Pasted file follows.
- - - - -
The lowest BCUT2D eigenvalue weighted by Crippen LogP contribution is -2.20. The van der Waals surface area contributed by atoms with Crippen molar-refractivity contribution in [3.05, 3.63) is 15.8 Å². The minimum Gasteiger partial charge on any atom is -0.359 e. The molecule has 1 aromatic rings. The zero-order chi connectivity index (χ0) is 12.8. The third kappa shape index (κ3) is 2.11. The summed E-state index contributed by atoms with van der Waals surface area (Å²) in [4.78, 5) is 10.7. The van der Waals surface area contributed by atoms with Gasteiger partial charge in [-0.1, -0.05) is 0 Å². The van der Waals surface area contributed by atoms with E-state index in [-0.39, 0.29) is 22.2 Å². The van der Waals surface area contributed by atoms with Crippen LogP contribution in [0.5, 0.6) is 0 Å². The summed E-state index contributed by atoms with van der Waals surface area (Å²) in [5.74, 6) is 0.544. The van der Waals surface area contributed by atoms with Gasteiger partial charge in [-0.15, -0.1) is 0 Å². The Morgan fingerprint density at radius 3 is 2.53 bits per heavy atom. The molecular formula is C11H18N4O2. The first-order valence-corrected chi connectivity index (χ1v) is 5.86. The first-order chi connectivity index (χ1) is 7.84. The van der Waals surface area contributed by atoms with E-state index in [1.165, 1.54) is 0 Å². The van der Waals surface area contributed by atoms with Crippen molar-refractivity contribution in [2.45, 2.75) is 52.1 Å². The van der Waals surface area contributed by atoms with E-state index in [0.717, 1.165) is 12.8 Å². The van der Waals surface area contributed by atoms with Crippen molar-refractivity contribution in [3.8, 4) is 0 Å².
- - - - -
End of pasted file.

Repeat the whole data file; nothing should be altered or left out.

The lowest BCUT2D eigenvalue weighted by Crippen LogP contribution is -2.20. The van der Waals surface area contributed by atoms with Crippen molar-refractivity contribution in [3.05, 3.63) is 15.8 Å². The minimum Gasteiger partial charge on any atom is -0.359 e. The molecule has 1 aromatic rings. The zero-order chi connectivity index (χ0) is 12.8. The third kappa shape index (κ3) is 2.11. The summed E-state index contributed by atoms with van der Waals surface area (Å²) in [4.78, 5) is 10.7. The van der Waals surface area contributed by atoms with Gasteiger partial charge in [-0.1, -0.05) is 0 Å². The van der Waals surface area contributed by atoms with E-state index in [-0.39, 0.29) is 22.2 Å². The van der Waals surface area contributed by atoms with Crippen LogP contribution in [0.5, 0.6) is 0 Å². The summed E-state index contributed by atoms with van der Waals surface area (Å²) in [5.74, 6) is 0.544. The van der Waals surface area contributed by atoms with Gasteiger partial charge in [-0.15, -0.1) is 0 Å². The Morgan fingerprint density at radius 3 is 2.53 bits per heavy atom. The molecular formula is C11H18N4O2. The first-order valence-corrected chi connectivity index (χ1v) is 5.86. The first-order chi connectivity index (χ1) is 7.84. The van der Waals surface area contributed by atoms with E-state index in [1.165, 1.54) is 0 Å². The van der Waals surface area contributed by atoms with Crippen molar-refractivity contribution in [2.45, 2.75) is 52.1 Å². The van der Waals surface area contributed by atoms with E-state index in [0.717, 1.165) is 12.8 Å². The van der Waals surface area contributed by atoms with Crippen molar-refractivity contribution in [3.8, 4) is 0 Å².